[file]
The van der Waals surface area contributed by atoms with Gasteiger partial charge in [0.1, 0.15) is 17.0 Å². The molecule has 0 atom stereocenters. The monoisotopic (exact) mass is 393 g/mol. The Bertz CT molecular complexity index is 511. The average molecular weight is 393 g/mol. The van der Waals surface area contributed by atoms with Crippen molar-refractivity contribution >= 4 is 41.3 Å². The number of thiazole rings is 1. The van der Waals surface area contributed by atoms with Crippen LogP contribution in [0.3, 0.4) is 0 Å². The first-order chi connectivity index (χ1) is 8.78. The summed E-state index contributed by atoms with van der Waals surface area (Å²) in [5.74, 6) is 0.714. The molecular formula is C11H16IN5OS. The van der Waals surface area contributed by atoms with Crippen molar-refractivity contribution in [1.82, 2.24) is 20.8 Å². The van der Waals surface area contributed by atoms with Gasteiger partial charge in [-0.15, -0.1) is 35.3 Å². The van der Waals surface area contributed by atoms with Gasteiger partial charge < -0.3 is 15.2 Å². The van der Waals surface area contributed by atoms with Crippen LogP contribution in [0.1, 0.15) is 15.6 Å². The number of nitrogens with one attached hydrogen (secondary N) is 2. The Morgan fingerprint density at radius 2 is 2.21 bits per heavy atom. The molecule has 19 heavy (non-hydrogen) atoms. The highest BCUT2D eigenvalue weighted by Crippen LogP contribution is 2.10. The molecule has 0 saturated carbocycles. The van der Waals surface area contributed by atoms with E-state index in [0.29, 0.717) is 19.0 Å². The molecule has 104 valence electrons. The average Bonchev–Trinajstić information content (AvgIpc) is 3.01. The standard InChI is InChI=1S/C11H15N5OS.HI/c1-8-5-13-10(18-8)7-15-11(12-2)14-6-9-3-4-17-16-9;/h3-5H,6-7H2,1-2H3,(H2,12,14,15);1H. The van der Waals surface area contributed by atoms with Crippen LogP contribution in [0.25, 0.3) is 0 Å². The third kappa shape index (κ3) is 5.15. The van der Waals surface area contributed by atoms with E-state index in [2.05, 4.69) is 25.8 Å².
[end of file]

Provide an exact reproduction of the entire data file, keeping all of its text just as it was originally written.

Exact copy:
The van der Waals surface area contributed by atoms with Gasteiger partial charge in [0.1, 0.15) is 17.0 Å². The molecule has 0 atom stereocenters. The monoisotopic (exact) mass is 393 g/mol. The Bertz CT molecular complexity index is 511. The average molecular weight is 393 g/mol. The van der Waals surface area contributed by atoms with Crippen molar-refractivity contribution >= 4 is 41.3 Å². The number of thiazole rings is 1. The van der Waals surface area contributed by atoms with Crippen LogP contribution in [0.3, 0.4) is 0 Å². The first-order chi connectivity index (χ1) is 8.78. The summed E-state index contributed by atoms with van der Waals surface area (Å²) in [5.74, 6) is 0.714. The molecular formula is C11H16IN5OS. The van der Waals surface area contributed by atoms with Crippen molar-refractivity contribution in [1.82, 2.24) is 20.8 Å². The van der Waals surface area contributed by atoms with Gasteiger partial charge in [-0.15, -0.1) is 35.3 Å². The van der Waals surface area contributed by atoms with Gasteiger partial charge < -0.3 is 15.2 Å². The van der Waals surface area contributed by atoms with Crippen LogP contribution in [0.1, 0.15) is 15.6 Å². The number of nitrogens with one attached hydrogen (secondary N) is 2. The Morgan fingerprint density at radius 2 is 2.21 bits per heavy atom. The molecule has 19 heavy (non-hydrogen) atoms. The highest BCUT2D eigenvalue weighted by Crippen LogP contribution is 2.10. The molecule has 0 saturated carbocycles. The van der Waals surface area contributed by atoms with E-state index in [0.29, 0.717) is 19.0 Å². The molecule has 104 valence electrons. The average Bonchev–Trinajstić information content (AvgIpc) is 3.01. The standard InChI is InChI=1S/C11H15N5OS.HI/c1-8-5-13-10(18-8)7-15-11(12-2)14-6-9-3-4-17-16-9;/h3-5H,6-7H2,1-2H3,(H2,12,14,15);1H. The van der Waals surface area contributed by atoms with Crippen LogP contribution in [0.25, 0.3) is 0 Å². The third kappa shape index (κ3) is 5.15. The van der Waals surface area contributed by atoms with E-state index in [2.05, 4.69) is 25.8 Å².